On August 7, 2006, Apple Inc. filed a patent for using zirconia oxide ceramics as casing for mobile devices. Some of the current iPods contain radios for built-in Nike+, Bluetooth, or wireless networking. Using zirconia-based ceramics rather than steel or aluminium for its radio transparency characteristics would enable such internal antennae to be within the device, without the need for changes in thickness or a window, like the iPod touch.[5]

See also[]


  1. 1,0 1,1 Evans, A.G., Cannon, R.M. (1986). "Toughening of brittle solids by martensitic transformations". Acta Met. 34: 761. DOI:10.1016/0001-6160(86)90052-0.
  2. Porter, D.L., Evans, A.G., Heuer, A.H. (1979). "Transformation toughening in PSZ". Acta Met. 27: 1649. DOI:10.1016/0001-6160(79)90046-4.
  3. Chang, Jane P; You-Sheng Lin; Karen Chu (2001). "Rapid thermal chemical vapor deposition of zirconium oxide for metal-oxide-semiconductor field effect transistor application". Journal of Vacuum Science & Technology B: 19 (5…): 1782–1787. DOI:10.1116/1.1396639.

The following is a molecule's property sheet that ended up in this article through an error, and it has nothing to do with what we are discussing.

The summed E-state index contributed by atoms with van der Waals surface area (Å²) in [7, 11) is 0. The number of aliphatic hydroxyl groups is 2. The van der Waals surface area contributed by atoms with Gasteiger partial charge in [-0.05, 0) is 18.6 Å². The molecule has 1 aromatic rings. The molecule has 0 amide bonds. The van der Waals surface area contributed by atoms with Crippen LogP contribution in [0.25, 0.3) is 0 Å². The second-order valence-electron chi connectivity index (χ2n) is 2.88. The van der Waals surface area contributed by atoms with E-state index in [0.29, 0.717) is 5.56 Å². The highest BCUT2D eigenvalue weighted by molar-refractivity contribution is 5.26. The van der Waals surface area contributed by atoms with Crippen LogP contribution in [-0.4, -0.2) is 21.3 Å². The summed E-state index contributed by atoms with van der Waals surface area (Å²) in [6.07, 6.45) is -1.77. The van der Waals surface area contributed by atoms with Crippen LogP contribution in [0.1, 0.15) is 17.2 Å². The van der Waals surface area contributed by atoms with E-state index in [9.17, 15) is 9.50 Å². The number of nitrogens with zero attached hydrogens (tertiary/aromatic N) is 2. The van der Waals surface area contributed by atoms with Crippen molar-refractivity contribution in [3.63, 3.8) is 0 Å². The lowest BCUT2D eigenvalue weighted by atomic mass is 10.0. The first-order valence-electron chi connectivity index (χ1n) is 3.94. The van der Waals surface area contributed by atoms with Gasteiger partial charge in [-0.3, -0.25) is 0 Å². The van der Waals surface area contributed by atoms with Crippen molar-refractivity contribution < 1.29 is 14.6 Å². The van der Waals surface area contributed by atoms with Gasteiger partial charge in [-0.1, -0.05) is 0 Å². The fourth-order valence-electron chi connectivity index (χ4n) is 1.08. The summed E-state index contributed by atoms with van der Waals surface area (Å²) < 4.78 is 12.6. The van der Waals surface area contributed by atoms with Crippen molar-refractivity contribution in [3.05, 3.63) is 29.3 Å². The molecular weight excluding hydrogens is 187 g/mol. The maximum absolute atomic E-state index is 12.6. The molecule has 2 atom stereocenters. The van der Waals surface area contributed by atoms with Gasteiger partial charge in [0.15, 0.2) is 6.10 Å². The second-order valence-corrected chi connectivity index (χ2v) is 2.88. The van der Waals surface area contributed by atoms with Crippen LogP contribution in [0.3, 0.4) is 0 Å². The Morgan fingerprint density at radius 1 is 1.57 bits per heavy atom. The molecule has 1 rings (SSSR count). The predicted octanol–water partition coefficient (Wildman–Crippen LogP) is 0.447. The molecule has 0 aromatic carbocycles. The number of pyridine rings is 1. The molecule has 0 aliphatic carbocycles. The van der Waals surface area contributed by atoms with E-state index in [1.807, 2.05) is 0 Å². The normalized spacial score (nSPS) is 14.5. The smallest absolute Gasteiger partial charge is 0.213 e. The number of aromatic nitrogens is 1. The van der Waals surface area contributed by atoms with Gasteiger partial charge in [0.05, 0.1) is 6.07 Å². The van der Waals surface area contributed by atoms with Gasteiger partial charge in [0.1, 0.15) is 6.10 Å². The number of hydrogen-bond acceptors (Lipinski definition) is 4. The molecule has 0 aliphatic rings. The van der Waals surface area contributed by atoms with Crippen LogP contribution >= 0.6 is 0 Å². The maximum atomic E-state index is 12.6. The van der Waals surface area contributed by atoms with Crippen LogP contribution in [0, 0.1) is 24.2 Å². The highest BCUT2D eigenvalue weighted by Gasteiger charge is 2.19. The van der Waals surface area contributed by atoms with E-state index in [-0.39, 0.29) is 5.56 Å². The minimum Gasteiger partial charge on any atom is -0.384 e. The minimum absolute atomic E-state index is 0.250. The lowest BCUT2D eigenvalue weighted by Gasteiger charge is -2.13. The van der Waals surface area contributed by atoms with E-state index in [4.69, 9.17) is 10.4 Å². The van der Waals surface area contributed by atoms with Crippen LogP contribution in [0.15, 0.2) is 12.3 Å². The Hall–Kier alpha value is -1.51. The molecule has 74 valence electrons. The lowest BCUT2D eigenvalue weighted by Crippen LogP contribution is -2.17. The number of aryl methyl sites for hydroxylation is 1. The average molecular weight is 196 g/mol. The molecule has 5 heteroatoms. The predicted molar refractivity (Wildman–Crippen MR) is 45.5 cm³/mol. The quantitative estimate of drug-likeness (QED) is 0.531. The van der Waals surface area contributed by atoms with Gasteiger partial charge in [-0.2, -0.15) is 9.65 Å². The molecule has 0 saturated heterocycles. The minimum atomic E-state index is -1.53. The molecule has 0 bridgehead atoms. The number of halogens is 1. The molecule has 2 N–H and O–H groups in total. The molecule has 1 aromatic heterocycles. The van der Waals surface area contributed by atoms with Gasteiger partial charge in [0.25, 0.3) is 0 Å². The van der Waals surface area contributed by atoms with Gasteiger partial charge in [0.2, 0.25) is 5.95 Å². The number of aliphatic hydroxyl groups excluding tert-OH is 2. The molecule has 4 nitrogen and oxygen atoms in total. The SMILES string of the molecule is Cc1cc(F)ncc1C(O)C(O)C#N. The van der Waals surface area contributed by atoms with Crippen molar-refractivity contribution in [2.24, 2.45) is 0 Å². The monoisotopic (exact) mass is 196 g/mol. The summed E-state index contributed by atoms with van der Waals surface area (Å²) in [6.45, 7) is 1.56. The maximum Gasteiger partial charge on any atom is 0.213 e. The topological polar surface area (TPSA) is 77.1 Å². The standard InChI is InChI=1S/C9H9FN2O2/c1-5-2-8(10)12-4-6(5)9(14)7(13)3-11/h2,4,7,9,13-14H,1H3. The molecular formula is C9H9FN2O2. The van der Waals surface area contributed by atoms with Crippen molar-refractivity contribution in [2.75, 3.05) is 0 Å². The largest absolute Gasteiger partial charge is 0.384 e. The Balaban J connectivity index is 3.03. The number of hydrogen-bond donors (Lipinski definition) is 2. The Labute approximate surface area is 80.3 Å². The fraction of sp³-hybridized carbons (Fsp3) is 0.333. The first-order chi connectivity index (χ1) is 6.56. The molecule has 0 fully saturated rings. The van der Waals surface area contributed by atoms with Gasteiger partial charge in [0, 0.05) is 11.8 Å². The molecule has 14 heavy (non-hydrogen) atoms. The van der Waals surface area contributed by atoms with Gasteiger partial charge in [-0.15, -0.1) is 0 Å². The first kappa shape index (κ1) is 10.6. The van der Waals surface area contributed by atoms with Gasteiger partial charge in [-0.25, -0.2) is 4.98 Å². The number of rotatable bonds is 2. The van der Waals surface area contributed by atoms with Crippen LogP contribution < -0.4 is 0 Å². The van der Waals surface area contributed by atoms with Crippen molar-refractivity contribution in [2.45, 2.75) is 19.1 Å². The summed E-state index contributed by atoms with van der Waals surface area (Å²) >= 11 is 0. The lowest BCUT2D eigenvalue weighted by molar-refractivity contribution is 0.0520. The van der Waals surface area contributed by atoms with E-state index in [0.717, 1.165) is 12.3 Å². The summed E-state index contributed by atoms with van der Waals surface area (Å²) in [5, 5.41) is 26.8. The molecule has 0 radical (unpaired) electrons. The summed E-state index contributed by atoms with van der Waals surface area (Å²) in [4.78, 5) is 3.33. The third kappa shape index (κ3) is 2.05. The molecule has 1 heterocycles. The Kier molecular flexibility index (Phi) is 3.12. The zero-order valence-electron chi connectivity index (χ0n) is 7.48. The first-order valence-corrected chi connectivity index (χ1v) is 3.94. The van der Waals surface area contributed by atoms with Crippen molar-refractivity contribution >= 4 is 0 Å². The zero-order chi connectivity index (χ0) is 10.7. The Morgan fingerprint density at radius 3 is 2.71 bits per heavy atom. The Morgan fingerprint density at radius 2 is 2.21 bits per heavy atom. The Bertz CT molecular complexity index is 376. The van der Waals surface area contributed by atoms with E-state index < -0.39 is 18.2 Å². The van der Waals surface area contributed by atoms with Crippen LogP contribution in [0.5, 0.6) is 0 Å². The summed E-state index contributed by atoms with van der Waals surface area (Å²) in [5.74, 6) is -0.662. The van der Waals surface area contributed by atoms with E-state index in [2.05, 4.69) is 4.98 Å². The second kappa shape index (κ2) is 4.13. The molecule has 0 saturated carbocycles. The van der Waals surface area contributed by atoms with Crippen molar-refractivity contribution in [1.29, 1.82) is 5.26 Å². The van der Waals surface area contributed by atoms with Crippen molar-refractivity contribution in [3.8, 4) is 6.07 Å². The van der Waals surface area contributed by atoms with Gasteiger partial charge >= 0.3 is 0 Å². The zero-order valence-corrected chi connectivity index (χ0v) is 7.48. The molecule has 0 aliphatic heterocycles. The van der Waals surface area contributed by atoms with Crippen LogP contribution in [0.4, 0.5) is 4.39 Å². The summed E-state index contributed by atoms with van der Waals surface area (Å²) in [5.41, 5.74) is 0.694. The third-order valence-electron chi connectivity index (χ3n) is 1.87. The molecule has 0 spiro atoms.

4. Papaspyridakos, Panos (2008). "Complete arch implant rehabilitation using subtractive rapid prototyping and porcelain fused to zirconia prosthesis: A clinical report". The Journal of Prosthetic Dentistry 100 (3): 165–172. DOI:10.1016/S0022-3913(08)00110-8.
  5. "Apple seeks patent on radio-transparent zirconia CE casings", Apple Insider, 30 November 2006.

Further reading[]

  • Green, D.J.; Hannink, R.; Swain, M.V. (1989). Transformation Toughening of Ceramics. Boca Raton: CRC Press. ISBN 0-8493-6594-5. 
  • Heuer, A.H., Hobbs, L.W., Eds., Science and Technology of Zirconia, Adv. Ceram., Vol. 3, p. 475 (ACerS, Columbus, OH 1981)
  • Claussen, N., Rühle, M., Heuer, A.H., Proc. 2nd Int'l Conf. on Science and Technology of Zirconia, Adv. Ceram., Vol. 11 (ACerS, Columbus, OH 1984)

External links[]